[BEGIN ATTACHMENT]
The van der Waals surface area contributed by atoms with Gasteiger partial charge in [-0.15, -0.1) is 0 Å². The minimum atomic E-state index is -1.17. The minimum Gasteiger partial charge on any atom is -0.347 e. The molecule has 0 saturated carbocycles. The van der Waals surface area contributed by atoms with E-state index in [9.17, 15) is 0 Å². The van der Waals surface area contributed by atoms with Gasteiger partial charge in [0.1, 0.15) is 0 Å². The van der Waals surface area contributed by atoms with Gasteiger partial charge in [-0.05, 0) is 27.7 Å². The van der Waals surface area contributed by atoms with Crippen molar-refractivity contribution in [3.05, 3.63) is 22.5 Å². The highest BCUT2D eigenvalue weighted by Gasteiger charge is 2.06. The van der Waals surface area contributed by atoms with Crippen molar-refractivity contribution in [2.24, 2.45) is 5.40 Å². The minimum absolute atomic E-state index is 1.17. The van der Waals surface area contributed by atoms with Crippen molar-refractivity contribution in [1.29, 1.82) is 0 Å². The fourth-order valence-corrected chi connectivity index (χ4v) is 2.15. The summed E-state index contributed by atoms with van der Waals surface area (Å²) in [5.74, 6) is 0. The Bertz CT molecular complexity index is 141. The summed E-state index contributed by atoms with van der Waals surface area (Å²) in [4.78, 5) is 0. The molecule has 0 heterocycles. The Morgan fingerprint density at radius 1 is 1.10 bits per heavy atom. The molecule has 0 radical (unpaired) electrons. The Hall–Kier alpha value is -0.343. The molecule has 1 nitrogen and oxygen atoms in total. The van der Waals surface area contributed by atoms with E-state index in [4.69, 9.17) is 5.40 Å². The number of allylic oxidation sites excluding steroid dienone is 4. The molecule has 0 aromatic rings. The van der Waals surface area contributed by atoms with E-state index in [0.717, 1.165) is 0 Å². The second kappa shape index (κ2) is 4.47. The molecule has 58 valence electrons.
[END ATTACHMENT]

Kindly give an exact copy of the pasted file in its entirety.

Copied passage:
The van der Waals surface area contributed by atoms with Gasteiger partial charge in [-0.15, -0.1) is 0 Å². The minimum atomic E-state index is -1.17. The minimum Gasteiger partial charge on any atom is -0.347 e. The molecule has 0 saturated carbocycles. The van der Waals surface area contributed by atoms with E-state index in [9.17, 15) is 0 Å². The van der Waals surface area contributed by atoms with Gasteiger partial charge in [0.1, 0.15) is 0 Å². The van der Waals surface area contributed by atoms with Gasteiger partial charge in [-0.05, 0) is 27.7 Å². The van der Waals surface area contributed by atoms with Crippen molar-refractivity contribution in [3.05, 3.63) is 22.5 Å². The highest BCUT2D eigenvalue weighted by Gasteiger charge is 2.06. The van der Waals surface area contributed by atoms with Crippen molar-refractivity contribution in [2.24, 2.45) is 5.40 Å². The minimum absolute atomic E-state index is 1.17. The van der Waals surface area contributed by atoms with Crippen molar-refractivity contribution in [1.29, 1.82) is 0 Å². The fourth-order valence-corrected chi connectivity index (χ4v) is 2.15. The summed E-state index contributed by atoms with van der Waals surface area (Å²) in [5.74, 6) is 0. The Bertz CT molecular complexity index is 141. The summed E-state index contributed by atoms with van der Waals surface area (Å²) in [4.78, 5) is 0. The molecule has 0 heterocycles. The Morgan fingerprint density at radius 1 is 1.10 bits per heavy atom. The molecule has 0 radical (unpaired) electrons. The Hall–Kier alpha value is -0.343. The molecule has 1 nitrogen and oxygen atoms in total. The van der Waals surface area contributed by atoms with E-state index in [4.69, 9.17) is 5.40 Å². The number of allylic oxidation sites excluding steroid dienone is 4. The molecule has 0 aromatic rings. The van der Waals surface area contributed by atoms with E-state index in [0.717, 1.165) is 0 Å². The second kappa shape index (κ2) is 4.47. The molecule has 58 valence electrons.